Australia does have a skills shortage. Years of tertiary education funding cuts, coupled with declining rates of apprenticeships, have brought a decline in the domestic supply of skilled labour. But the Rudd government’s “up-skilling” of “human capital” is more akin to retooling a worn machine than it is to providing working people with a genuine, rounded, fulfilling education. For students it means further marketisation of tertiary education and the increased tying of the content and organisation of education to the needs of big business, a process that will sharply increase the education system’s narrowly vocational emphasis.
This year 13,000 Australians missed out on first round offers for university places, an increase of 3000 from 2008. By contrast, higher education enrolments in Venezuela have been increasing dramatically under the anti-capitalist Bolivarian Revolution led by socialist president Hugo Chavez. In 1998 there were about 600,000 students enrolled in universities; by 2007 the number had risen to 1.8 million. Despite the fact that Venezuela is a much poorer country than Australia — with a per capita GDP one-fourth that of Australia — under the Chavez government, university education is provided free of charge.
In 2004, the revolutionary socialist governments of Cuba and Venezuela signed an agreement aimed at meeting the Education for All goal, set by the April 2000 UN-organised World Education Forum, of assuring universal primary education by 2015, not only for their countries but for all Latin Americans. This agreement was part of a broader cooperative pact — the Bolivarian Alliance of the Americas (ALBA), which aims to promote economic and social development among Latin American countries based on solidarity rather than the corporate profit-oriented “free trade” development model promoted by US imperialism.
The first part of the ALBA educational goal, basic literacy for all Venezuelans, was rapidly achieved. The program, known as Mission Robinson, is financed by the Venezuelan government and staffed by thousands of Cuban teachers. In less than two years, they have taught 1.5 million Venezuelans to read and write. Mission Robinson uses the Cuban study technique “Yes I Can”, which is also used in 20 other countries in Latin America and Africa.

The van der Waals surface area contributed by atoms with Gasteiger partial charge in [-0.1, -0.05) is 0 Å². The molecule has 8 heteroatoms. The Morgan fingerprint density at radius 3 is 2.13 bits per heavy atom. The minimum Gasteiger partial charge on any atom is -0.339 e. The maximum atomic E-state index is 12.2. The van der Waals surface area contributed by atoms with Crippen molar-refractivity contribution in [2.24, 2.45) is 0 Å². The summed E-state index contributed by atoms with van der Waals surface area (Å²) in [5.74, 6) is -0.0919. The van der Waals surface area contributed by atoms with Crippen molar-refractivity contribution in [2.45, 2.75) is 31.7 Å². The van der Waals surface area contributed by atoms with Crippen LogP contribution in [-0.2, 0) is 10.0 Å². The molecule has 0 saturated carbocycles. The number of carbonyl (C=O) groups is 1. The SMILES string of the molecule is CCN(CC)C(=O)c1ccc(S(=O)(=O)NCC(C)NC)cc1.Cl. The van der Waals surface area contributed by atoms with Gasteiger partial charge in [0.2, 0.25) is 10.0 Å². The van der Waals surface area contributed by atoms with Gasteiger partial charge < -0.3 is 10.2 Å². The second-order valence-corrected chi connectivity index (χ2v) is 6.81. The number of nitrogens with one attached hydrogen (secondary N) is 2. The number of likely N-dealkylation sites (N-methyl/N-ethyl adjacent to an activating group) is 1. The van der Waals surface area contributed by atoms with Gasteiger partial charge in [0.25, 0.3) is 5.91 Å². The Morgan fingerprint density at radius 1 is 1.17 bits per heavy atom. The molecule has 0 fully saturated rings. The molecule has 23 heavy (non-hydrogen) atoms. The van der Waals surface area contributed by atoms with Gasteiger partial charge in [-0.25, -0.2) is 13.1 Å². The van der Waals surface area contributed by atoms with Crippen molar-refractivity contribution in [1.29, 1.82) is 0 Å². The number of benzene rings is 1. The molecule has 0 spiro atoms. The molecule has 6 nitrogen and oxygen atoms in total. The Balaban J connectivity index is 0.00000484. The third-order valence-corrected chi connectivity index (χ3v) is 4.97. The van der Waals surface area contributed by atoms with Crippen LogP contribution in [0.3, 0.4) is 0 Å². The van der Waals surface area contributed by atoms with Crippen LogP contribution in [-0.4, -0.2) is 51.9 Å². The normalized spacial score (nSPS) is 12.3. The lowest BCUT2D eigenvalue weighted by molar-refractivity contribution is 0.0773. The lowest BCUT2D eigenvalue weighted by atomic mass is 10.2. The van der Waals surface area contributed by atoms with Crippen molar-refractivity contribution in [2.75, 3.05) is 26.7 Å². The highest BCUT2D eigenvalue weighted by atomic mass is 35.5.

ALBA also bolsters Cuba’s revolutionary tradition of offering free university education, especially medical training, to students from other Third World countries, and even US students from poor backgrounds. In an article in the October 2008 New Internationalist, Fremantle surgeon Katherine Edyvane noted: “Cuba has helped many in its own region and around the world, sending out much-needed doctors and training medical students in Cuba. In 2005 there were 12,000 medical students from 83 countries, all on scholarships paid for by the Cuban Government — 1,600 overseas doctors graduated. In the next 10 years Cuba intends to ‘up-scale’ and train a further 10,000 a year — 100,000 in all. (Australia, whose population of 21 million is almost double that of Cuba, trains 1,500 a year.) While many of the foreign students in Cuba are from Central and South America, the Caribbean and Africa, the list also includes 60 Hispanic and African-American students from the US who cannot afford the fees of private medical schools at home.”
Cuba’s Latin American Medical School (ELAM), built in 1998, is the largest medical school in the world by enrolment, with approximately 12,000 students from 29 countries in 2007, including 90 students from the US. The Cuban government-provided scholarship to the school includes full tuition, dormitory housing, three meals per day at the campus cafeteria, textbooks in Spanish for all courses, school uniform, basic toiletries, bedding and a small monthly stipend of 100 Cuban pesos.
Fashioned after Cuba’s ELAM, a second ELAM is being built in Venezuela. It will be the 10th medical school in Latin America, Africa and the Middle East founded by Cuban medical teachers since 1976, when the first one was built in Yemen. Venezuela’s ELAM will be able to provide free medical training for 100,000 physicians over a decade. This commitment amounts to the equivalent of a US$20-30 billion contribution to underdeveloped countries and is yet another aspect of the new Bolivarian education system.
The Cuban and Venezuelan approach to international students contrasts markedly with that in Australia, where they are treated as “cash cows”, paying huge fees for tuition, and must pay for their own accommodation and meals. Education is a human right and shouldn’t be linked to profits or residency opportunities.